(6) Standards-setting agencies exist in the consumer electronics industry to define technical standards, such as the HDTV format. This allows consumers to buy equipment made by different manufacturers and see/hear an end result as intended in an environment of compatibility. These standards can either be explicit standard (mandated by the agencies themselves), or standards can evolve (aka de-facto standards) from the widespread use of a particular product. An example of a de-facto standard is Adobes PDF.

(7) Consumer products dont last as long as they used to anymore manufacturers design and plan for obsolescence. This creates an eventual demand for replacements and upgrades.

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Value Ideas Contest: Dolby Labs ($DLB) Priced for Zero Growth

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Understanding Dolbys Business Model

Lets see how DLB makes money.

Imagine what happens when a company can: create a proprietary technology/process; maintain monopoly rights to its use; license it; provide products and services related to their technologies; and establish it as an explicit or de-facto standard everywhere

Since the beginning, their strategy has been to focus on technologies in sound that enhance the listening experience, patent it, and then set them as industry standards. This business model leads to very high gross and operating margins and return on capital. Dolby has a virtual choke-hold on movie theater and home audio equipment sound technologies. Almost every major movie soundtrack uses their encoding systems, in addition to all DVD players. Their technologies are also used to preserve sound quality when working with the limitations of certain storage capacity and distribution systems. Once a standard is established, Dolby receives patent royalties on the equipment used to store and view/listen to the content design patent rights last for 14, 17 or 20 years, depending on type of design and date filed.

Dolby works directly with standards-setting agencies in an attempt to have their technologies adopted in technical specifications, ensuring a common standard across devices improving the overall customer entertainment experience. For example, Dolby Digital is the standard audio technology for digital televisions in North America, while Dolby Digital is mandated in all DVD and Blu-Ray disc players worldwide. Alternatively, many European HD broadcasters began broadcasting in Dolby Digital or Dolby Digital Plus, creating a de-facto standard in the process, and led manufacturers to include these technologies in their televisions and set-top boxes for the European market.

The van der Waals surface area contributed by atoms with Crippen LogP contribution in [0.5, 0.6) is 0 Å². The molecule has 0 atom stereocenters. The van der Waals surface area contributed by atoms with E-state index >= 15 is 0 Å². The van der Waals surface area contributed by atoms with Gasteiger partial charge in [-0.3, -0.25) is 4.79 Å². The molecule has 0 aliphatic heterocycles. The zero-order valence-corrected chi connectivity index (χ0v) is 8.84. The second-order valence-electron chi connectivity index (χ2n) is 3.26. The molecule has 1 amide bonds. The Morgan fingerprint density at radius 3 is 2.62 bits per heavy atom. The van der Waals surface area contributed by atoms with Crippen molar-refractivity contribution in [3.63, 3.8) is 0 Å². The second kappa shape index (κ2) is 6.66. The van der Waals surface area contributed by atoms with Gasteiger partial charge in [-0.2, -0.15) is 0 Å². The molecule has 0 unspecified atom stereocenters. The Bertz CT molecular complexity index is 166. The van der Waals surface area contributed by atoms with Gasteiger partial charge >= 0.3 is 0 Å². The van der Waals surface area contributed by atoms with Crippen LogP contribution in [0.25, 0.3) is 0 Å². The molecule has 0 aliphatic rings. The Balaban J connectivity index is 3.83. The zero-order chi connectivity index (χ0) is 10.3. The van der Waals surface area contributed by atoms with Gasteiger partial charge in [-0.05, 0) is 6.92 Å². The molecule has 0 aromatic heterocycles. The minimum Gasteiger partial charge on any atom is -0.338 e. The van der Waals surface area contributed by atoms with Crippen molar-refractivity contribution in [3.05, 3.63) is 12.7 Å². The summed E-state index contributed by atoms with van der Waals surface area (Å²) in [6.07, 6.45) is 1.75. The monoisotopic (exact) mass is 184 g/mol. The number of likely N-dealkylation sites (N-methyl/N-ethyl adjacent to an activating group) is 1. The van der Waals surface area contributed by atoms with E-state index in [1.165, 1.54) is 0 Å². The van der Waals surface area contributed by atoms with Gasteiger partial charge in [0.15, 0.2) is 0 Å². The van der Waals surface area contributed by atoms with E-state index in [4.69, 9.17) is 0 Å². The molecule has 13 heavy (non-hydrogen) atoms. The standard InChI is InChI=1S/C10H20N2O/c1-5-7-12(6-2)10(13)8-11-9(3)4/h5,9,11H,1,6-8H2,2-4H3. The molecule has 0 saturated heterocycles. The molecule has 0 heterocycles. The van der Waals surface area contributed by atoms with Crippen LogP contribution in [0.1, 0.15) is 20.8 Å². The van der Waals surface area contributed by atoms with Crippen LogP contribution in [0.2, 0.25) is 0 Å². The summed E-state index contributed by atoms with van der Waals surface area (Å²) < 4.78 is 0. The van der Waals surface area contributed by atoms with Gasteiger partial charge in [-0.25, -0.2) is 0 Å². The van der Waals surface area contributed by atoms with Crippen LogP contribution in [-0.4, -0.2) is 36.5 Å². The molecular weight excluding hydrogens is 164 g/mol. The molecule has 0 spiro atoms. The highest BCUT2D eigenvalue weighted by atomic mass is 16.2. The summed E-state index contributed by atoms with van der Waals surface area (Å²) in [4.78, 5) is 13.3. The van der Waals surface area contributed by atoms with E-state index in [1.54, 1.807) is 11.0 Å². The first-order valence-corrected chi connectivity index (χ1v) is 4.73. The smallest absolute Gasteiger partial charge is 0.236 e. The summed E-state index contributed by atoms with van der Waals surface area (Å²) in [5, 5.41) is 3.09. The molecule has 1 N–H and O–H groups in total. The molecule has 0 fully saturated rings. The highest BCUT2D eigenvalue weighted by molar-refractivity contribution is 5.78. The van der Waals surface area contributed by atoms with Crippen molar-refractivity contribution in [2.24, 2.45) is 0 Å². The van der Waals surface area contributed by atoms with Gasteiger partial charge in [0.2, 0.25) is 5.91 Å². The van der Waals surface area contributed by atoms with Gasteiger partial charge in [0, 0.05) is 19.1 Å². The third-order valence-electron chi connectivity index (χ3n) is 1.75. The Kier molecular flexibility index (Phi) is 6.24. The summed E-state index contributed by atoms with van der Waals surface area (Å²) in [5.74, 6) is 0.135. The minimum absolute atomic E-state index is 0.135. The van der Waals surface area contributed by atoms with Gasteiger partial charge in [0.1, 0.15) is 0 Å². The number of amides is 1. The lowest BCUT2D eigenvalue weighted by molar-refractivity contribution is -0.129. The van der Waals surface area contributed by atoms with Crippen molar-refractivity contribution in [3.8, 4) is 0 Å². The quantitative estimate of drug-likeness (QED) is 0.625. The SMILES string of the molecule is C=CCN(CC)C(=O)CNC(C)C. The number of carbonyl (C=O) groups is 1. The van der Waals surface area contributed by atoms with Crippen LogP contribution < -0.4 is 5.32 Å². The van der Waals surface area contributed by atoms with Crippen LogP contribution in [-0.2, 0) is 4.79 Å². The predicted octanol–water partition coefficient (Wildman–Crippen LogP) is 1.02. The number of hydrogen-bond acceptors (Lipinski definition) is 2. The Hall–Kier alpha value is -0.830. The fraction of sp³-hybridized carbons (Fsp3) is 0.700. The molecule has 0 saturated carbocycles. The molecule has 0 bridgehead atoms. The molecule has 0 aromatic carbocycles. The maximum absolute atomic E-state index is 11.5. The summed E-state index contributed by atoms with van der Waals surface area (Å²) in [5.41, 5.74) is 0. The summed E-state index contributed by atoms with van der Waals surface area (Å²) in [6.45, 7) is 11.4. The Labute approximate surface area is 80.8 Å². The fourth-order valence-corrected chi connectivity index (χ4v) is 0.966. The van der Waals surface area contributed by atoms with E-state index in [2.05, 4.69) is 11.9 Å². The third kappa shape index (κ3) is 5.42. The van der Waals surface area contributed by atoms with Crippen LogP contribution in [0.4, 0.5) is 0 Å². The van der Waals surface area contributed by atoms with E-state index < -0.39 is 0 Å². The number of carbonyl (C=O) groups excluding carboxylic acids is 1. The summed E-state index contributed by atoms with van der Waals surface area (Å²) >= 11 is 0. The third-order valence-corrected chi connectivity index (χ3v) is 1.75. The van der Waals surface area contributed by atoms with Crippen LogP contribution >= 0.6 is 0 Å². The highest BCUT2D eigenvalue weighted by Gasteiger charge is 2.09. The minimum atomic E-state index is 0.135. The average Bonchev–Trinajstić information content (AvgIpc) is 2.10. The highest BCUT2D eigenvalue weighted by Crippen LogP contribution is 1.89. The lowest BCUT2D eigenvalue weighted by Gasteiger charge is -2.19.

Dolby primarily generates revenue by licensing its technologies to manufacturers of consumer electronics (CE) products and to software vendors. They additionally generate revenue by selling products and related services to entertainment content creators and distributors.

Licensing: Their licensing arrangements entitle them to receive a specified royalty for each product shipped using their technologies. Dolby also collects fees for administering joint patent licensing programs, aka patent pools, on behalf of third parties. They have three licensing models:

Two-Tier Licensing: there are two types of licensees under this construct.

Implementation licensees: manufacturers that incorporate Dolby technologies into their integrated circuits (ICs), aka chips. They pay a one-time administrative fee per license in exchange for a licensing package containing useful information for implementing Dolby technology into their chips. Once the chip is built, a sample is sent to Dolby for quality control evaluation. If the implementation design is approved by Dolby, the licensee is permitted to sell the chipset only to the system licensees

System licensees: manufacturers of CE products. They pay an initial fee for the technologies they choose to license from Dolby. In exchange, they receive a licensing package which includes useful information for using the technologies in their products. System licensees are required to provide Dolby with prototypes of products for quality control. If the design is approved, the licensee is permitted to purchase ICs from any Dolby implementation licensee and to sell approved products to retailers, distributors and consumers. Sales of CE products incorporating Dolby technologies are royalty-bearing, usually based on the quantity of units shipped by the CE manufacturer.

Integrated Licensing Model: Dolby licenses their technologies as embodied in software to operating system vendors, independent software vendors, and other CE manufacturers that act

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Value Ideas Contest: Dolby Labs ($DLB) Priced for Zero Growth

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as a combined implementation/system-licensee. These licensees then incorporate Dolbys technologies in their software and mobile applications, or in ICs they make themselves and include in their own CE products. In this model, the licensee pays an initial administrative fee in exchange for a licensing package. Once built, the product sample is sent to Dolby for approval, upon which the licensee may sell their product to retailers, distributors and consumers. Royalties are generated for each unit shipped.